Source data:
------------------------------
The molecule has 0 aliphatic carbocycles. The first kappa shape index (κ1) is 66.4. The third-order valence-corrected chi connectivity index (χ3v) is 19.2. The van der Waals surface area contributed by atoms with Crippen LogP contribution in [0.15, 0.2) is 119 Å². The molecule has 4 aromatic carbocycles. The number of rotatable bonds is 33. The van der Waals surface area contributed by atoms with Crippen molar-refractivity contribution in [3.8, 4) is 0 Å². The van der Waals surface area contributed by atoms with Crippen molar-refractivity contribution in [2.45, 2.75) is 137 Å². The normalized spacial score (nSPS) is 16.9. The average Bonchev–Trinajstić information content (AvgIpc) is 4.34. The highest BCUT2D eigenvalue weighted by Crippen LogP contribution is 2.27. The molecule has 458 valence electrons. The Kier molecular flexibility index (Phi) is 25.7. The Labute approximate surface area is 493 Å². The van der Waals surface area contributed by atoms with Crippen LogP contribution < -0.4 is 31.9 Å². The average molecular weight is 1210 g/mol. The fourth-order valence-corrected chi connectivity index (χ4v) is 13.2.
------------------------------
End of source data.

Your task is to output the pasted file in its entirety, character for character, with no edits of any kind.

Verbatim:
The molecule has 0 aliphatic carbocycles. The first kappa shape index (κ1) is 66.4. The third-order valence-corrected chi connectivity index (χ3v) is 19.2. The van der Waals surface area contributed by atoms with Crippen LogP contribution in [0.15, 0.2) is 119 Å². The molecule has 4 aromatic carbocycles. The number of rotatable bonds is 33. The van der Waals surface area contributed by atoms with Crippen molar-refractivity contribution in [3.8, 4) is 0 Å². The van der Waals surface area contributed by atoms with Crippen molar-refractivity contribution in [2.45, 2.75) is 137 Å². The normalized spacial score (nSPS) is 16.9. The average Bonchev–Trinajstić information content (AvgIpc) is 4.34. The highest BCUT2D eigenvalue weighted by Crippen LogP contribution is 2.27. The molecule has 458 valence electrons. The Kier molecular flexibility index (Phi) is 25.7. The Labute approximate surface area is 493 Å². The van der Waals surface area contributed by atoms with Crippen LogP contribution < -0.4 is 31.9 Å². The average molecular weight is 1210 g/mol. The fourth-order valence-corrected chi connectivity index (χ4v) is 13.2.